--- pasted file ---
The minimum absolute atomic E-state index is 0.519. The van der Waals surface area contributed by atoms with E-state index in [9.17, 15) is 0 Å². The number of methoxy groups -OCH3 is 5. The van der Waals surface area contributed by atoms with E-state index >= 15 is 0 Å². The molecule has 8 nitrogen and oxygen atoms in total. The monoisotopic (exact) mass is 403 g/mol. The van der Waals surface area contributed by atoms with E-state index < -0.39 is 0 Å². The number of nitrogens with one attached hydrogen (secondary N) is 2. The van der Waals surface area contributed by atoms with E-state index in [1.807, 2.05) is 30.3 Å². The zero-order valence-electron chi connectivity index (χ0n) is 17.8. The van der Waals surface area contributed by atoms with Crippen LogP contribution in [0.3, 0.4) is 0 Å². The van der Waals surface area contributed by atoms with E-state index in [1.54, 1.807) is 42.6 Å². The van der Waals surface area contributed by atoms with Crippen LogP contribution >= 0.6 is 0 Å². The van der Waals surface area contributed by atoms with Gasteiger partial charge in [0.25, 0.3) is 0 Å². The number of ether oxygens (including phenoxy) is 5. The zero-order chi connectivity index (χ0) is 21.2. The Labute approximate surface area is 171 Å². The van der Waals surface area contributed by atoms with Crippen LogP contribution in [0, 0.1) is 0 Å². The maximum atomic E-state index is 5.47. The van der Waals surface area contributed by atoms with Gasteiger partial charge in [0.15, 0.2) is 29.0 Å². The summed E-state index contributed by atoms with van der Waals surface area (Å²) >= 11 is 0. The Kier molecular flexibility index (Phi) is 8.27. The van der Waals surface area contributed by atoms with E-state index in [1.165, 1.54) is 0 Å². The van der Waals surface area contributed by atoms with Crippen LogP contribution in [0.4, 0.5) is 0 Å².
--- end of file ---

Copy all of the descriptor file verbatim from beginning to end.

The minimum absolute atomic E-state index is 0.519. The van der Waals surface area contributed by atoms with E-state index in [9.17, 15) is 0 Å². The number of methoxy groups -OCH3 is 5. The van der Waals surface area contributed by atoms with E-state index >= 15 is 0 Å². The molecule has 8 nitrogen and oxygen atoms in total. The monoisotopic (exact) mass is 403 g/mol. The van der Waals surface area contributed by atoms with E-state index < -0.39 is 0 Å². The number of nitrogens with one attached hydrogen (secondary N) is 2. The van der Waals surface area contributed by atoms with E-state index in [1.807, 2.05) is 30.3 Å². The zero-order valence-electron chi connectivity index (χ0n) is 17.8. The van der Waals surface area contributed by atoms with Crippen LogP contribution in [0.3, 0.4) is 0 Å². The van der Waals surface area contributed by atoms with E-state index in [1.54, 1.807) is 42.6 Å². The van der Waals surface area contributed by atoms with Crippen LogP contribution >= 0.6 is 0 Å². The van der Waals surface area contributed by atoms with Gasteiger partial charge in [0.25, 0.3) is 0 Å². The number of ether oxygens (including phenoxy) is 5. The zero-order chi connectivity index (χ0) is 21.2. The Labute approximate surface area is 171 Å². The van der Waals surface area contributed by atoms with Crippen LogP contribution in [0, 0.1) is 0 Å². The maximum atomic E-state index is 5.47. The van der Waals surface area contributed by atoms with Gasteiger partial charge in [0.15, 0.2) is 29.0 Å². The summed E-state index contributed by atoms with van der Waals surface area (Å²) >= 11 is 0. The Kier molecular flexibility index (Phi) is 8.27. The van der Waals surface area contributed by atoms with E-state index in [1.165, 1.54) is 0 Å². The van der Waals surface area contributed by atoms with Crippen LogP contribution in [0.4, 0.5) is 0 Å².